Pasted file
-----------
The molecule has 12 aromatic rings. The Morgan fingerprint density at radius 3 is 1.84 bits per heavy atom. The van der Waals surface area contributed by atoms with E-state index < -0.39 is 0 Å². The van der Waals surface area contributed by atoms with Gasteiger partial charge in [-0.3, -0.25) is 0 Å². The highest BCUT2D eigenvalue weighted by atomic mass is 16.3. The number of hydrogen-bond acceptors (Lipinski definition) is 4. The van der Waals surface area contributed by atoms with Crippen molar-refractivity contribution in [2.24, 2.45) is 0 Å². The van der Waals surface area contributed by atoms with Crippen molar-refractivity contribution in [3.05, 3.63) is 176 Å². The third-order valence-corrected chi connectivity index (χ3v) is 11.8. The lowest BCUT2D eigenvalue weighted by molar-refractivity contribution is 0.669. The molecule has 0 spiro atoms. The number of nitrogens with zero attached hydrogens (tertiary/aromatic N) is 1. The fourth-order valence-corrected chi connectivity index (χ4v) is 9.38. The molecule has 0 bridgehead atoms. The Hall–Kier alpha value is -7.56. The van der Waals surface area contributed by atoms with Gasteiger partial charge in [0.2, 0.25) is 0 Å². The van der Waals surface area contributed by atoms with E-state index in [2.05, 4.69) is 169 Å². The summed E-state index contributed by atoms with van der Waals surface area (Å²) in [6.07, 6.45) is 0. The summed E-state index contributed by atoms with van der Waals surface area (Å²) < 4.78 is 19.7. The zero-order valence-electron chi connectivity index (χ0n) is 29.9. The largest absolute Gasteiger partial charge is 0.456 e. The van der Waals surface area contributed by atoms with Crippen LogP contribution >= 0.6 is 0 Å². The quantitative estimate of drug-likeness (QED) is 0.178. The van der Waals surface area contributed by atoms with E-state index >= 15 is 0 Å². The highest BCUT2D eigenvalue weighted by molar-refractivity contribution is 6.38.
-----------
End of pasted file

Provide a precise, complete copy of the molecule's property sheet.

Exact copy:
The molecule has 12 aromatic rings. The Morgan fingerprint density at radius 3 is 1.84 bits per heavy atom. The van der Waals surface area contributed by atoms with E-state index < -0.39 is 0 Å². The van der Waals surface area contributed by atoms with Gasteiger partial charge in [-0.3, -0.25) is 0 Å². The highest BCUT2D eigenvalue weighted by atomic mass is 16.3. The number of hydrogen-bond acceptors (Lipinski definition) is 4. The van der Waals surface area contributed by atoms with Crippen molar-refractivity contribution in [2.24, 2.45) is 0 Å². The van der Waals surface area contributed by atoms with Crippen molar-refractivity contribution in [3.05, 3.63) is 176 Å². The third-order valence-corrected chi connectivity index (χ3v) is 11.8. The lowest BCUT2D eigenvalue weighted by molar-refractivity contribution is 0.669. The molecule has 0 spiro atoms. The number of nitrogens with zero attached hydrogens (tertiary/aromatic N) is 1. The fourth-order valence-corrected chi connectivity index (χ4v) is 9.38. The molecule has 0 bridgehead atoms. The Hall–Kier alpha value is -7.56. The van der Waals surface area contributed by atoms with Gasteiger partial charge in [0.2, 0.25) is 0 Å². The van der Waals surface area contributed by atoms with E-state index in [2.05, 4.69) is 169 Å². The summed E-state index contributed by atoms with van der Waals surface area (Å²) in [6.07, 6.45) is 0. The summed E-state index contributed by atoms with van der Waals surface area (Å²) < 4.78 is 19.7. The zero-order valence-electron chi connectivity index (χ0n) is 29.9. The largest absolute Gasteiger partial charge is 0.456 e. The van der Waals surface area contributed by atoms with Crippen LogP contribution >= 0.6 is 0 Å². The quantitative estimate of drug-likeness (QED) is 0.178. The van der Waals surface area contributed by atoms with E-state index >= 15 is 0 Å². The highest BCUT2D eigenvalue weighted by molar-refractivity contribution is 6.38.